Asian Stocks Advance to One-Year High After U.S. Payrolls Data

  • Nonfarm jobs growth exceeds all estimates in Bloomberg survey
  • Yen extends declines on Monday after 0.6% drop against dollar

Is the Japanese Stock Recovery in Danger of Stalling?

Asian stocks rose to the highest level in a year as a weaker yen buoyed Japanese equities after a strong U.S. jobs report increased risk appetite.

The MSCI Asia Pacific Index climbed 1.4 percent to 137.59 as of 4:20 p.m. in Hong Kong, heading for its highest close since Aug. 17. Japan’s Topix index gained 2 percent after nonfarm payrolls climbed by 255,000 last month, exceeding all forecasts in a Bloomberg survey of 89 economists. The yen slid 0.4 percent after dropping 0.6 percent on Friday as demand for haven assets waned. South Korean shares advanced after the nation’s credit rating was increased one level by Standard & Poor’s.

“The lack of clarity because of the U.S. jobs data was one reason why last week’s stock markets were weak,” said Masaaki Yamaguchi, a Tokyo-based equity market strategist at Nomura Holdings Inc. “Since the results rose above both the 200,000 level and consensus forecasts, I expect markets to react positively.”

Asian equities are resuming a rally that halted last week after a fresh round of Japanese fiscal stimulus disappointed investors. The regional measure has climbed about 22 percent from a February low, shrugging off the effects of Britain’s vote to leave the European Union, as central banks unleash further monetary easing while data from the labor market to retail sales and industrial production spur confidence in the world’s largest economy.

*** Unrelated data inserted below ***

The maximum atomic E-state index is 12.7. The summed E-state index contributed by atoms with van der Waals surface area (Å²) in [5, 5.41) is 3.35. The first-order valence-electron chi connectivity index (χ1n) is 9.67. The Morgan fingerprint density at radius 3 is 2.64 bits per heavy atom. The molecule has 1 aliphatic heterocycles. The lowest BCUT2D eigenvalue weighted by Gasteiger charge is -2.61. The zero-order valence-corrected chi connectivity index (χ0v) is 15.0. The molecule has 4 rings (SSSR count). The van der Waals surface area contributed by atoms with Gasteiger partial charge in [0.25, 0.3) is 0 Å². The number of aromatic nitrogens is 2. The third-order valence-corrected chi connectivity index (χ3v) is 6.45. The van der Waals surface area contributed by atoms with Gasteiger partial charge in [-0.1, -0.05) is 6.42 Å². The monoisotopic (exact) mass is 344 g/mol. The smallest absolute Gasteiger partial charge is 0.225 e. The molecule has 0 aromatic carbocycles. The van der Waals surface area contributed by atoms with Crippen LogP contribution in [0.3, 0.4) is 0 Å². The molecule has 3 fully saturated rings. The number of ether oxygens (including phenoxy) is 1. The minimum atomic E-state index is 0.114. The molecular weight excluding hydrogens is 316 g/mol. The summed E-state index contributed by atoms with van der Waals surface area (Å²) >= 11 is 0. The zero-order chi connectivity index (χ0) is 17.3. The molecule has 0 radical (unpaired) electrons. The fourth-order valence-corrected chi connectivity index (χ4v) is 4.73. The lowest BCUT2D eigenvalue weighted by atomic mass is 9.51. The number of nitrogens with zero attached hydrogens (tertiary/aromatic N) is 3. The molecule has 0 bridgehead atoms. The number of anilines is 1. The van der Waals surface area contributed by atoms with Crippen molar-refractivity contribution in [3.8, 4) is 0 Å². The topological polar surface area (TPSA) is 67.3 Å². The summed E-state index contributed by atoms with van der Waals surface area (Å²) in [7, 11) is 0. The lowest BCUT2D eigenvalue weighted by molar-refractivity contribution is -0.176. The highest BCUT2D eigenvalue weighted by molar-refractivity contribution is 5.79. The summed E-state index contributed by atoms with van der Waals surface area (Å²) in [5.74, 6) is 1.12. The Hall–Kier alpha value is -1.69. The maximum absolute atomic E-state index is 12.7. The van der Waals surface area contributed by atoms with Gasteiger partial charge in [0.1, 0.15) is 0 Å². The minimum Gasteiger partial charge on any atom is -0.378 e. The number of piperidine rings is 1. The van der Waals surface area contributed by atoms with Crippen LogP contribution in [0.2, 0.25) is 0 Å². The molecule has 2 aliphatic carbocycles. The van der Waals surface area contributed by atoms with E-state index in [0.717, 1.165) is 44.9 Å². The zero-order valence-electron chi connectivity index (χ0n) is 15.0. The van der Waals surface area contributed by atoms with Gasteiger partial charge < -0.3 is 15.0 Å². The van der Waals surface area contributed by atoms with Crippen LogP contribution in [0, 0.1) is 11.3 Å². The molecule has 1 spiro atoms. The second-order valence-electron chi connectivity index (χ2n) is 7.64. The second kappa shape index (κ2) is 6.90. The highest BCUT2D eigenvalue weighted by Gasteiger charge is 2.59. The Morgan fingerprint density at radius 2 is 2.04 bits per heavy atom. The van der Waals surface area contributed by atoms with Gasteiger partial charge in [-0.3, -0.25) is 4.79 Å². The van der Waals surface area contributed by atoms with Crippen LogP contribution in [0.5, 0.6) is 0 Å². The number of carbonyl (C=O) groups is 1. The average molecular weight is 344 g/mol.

Still, it’s been a choppy year for Asian stocks. While the Asia-Pacific gauge is up 4.3 percent, Japan’s Topix has lost 16 percent in 2016, while a gauge of Shanghai shares has dropped 15 percent.

Hong Kong’s Hang Seng Index rose 1.6 percent and a gauge of Chinese stocks listed in the city jumped to the highest close since Jan. 4. China’s exports remained sluggish last month, signaling tepid global demand, while deteriorating imports raised concern domestic conditions may be weakening anew.

Thailand’s SET Index rallied 1.5 percent to a 15-month high after the nation’s voters approved a new military-backed constitution in its first ballot in two years. The outcome means the governing junta is more likely to stick to its current time line of holding elections next year, and was a boost to investor confidence.

India’s S&P BSE Sensex Index added 0.3 percent, Indonesia’s Jakarta Composite Index climbed 0.2 percent and South Korea’s Kospi index gained 0.7 percent. Australia’s S&P/ASX 200 Index climbed 0.7 percent. New Zealand’s S&P/NZX 50 Index and Taiwan’s Taiex was up 0.6 percent.

Futures on the S&P 500 Index increased 0.2 percent. The U.S. equity benchmark index rose 0.9 percent on Friday, while the Nasdaq Composite Index advanced to a record. The U.S. jobless rate held at 4.9 percent as many of the people streaming into the labor force found jobs. Odds on the Federal Reserve raising rates by the end of this year rose to 47 percent after the jobs report, up about 10 percentage points from Thursday.

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